INMO calls for publicly-funded nursing places at colleges

Ireland’s health services will be under severe pressure unless places are increased.

The Irish Nurses and Midwives Organisation has called for additional publicly-funded and – provided college places following the publication of a Government-commissioned report.

The report, which states that the intake of nursing students will have to double in the higher education system in the next twenty years, should be prioritised alongside the Expert Review Group on Nursing and Midwifery’s recommendation to review the undergraduate nursing and midwifery programmes, said the union.

INMO General Secretary, Phil Ní Sheaghdha said:   

“The INMO has long warned that Ireland’s health service will be under even more severe pressure unless the amount of undergraduate nursing places is increased and that Ireland will not be able to uphold its obligations under the WHO’s Global Code of Practice on the International Recruitment of Health Personnel. The INMO has been flagging this as an issue to Government and the HSE as far back as 2016.   

“The Government have ignored their obligation in this regard for some time. We must thank all those who have come from non-EU countries, their contributions have and continue to be significant in the delivery of healthcare in Ireland.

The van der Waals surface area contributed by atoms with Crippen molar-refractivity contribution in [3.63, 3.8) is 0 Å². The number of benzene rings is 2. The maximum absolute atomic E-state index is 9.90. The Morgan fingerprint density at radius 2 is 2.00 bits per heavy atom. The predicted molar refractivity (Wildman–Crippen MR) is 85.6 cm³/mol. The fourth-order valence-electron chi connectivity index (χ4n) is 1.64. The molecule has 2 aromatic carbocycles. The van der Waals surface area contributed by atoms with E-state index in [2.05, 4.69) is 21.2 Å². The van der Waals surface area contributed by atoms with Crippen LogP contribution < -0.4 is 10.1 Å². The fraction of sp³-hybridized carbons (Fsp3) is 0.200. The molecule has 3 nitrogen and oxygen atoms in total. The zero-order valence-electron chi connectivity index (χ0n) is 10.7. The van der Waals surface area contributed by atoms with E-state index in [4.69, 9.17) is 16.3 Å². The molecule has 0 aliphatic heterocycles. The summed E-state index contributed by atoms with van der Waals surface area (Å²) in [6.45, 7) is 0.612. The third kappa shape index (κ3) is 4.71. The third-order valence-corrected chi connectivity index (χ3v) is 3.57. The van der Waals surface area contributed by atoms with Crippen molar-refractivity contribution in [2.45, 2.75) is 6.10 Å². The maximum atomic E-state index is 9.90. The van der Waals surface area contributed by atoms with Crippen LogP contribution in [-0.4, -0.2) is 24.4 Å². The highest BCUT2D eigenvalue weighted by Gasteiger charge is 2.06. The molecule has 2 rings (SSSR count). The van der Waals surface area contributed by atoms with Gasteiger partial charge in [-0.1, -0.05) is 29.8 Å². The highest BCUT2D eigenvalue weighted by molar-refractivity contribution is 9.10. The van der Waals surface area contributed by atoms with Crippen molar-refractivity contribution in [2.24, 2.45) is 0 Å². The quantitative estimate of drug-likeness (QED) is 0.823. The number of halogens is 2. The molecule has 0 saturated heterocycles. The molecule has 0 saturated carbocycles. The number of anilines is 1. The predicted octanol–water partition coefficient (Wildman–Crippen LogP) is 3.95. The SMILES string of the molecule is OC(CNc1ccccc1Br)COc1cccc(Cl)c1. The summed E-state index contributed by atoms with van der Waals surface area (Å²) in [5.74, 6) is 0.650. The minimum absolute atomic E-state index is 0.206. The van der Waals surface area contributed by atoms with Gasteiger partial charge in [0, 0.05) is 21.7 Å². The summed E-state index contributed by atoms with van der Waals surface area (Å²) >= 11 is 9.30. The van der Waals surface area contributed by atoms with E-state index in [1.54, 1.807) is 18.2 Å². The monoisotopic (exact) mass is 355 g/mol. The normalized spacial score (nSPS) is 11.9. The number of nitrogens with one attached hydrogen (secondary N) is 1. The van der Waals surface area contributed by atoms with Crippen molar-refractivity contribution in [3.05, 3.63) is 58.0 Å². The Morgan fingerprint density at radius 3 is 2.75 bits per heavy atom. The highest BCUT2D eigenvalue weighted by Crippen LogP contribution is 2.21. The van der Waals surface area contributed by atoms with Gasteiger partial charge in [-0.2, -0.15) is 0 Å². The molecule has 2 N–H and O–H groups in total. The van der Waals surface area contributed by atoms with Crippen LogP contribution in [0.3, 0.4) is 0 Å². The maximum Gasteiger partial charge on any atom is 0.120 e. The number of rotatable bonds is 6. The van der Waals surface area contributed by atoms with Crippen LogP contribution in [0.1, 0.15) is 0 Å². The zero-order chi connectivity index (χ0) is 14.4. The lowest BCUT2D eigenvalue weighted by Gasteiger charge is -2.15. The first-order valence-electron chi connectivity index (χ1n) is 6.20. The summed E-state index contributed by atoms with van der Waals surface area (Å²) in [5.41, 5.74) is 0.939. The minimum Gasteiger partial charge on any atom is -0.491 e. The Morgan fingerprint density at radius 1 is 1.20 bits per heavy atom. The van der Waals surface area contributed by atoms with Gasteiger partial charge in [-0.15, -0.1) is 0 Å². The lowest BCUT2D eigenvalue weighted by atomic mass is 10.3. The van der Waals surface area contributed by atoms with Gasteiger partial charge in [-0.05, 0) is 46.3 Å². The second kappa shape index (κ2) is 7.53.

“We must now ensure that any additional places that are provided are publicly funded. It is not enough to just provide the college places, we must ensure that the Irish health service is an attractive and safe place to work upon graduation. Unfortunately, this is not the case for the Class of 2022. 

“Alternative pathways to nursing and midwifery must be prioritised. Additional places must be reserved for those who complete pre-nursing courses in our colleges of further education.   

“It is not enough to provide sufficient undergraduate places. Safe staffing levels must be provided for in teaching locations in order to allow for safe and appropriate learning.  

“Ireland must continue to recruit staff from around the world, but also to train more ourselves. We train far fewer nurses and midwives than we need, but we know that thousands more want to join the nursing family.  

“Over 4,363 students put a nursing or midwifery course as their first choice on their CAO this year. We provide 1,700 places. The demand is there for our profession but we must ensure that nursing and midwifery is an attractive career pathway for young people by fast-tracking recruitment and retention measures.”

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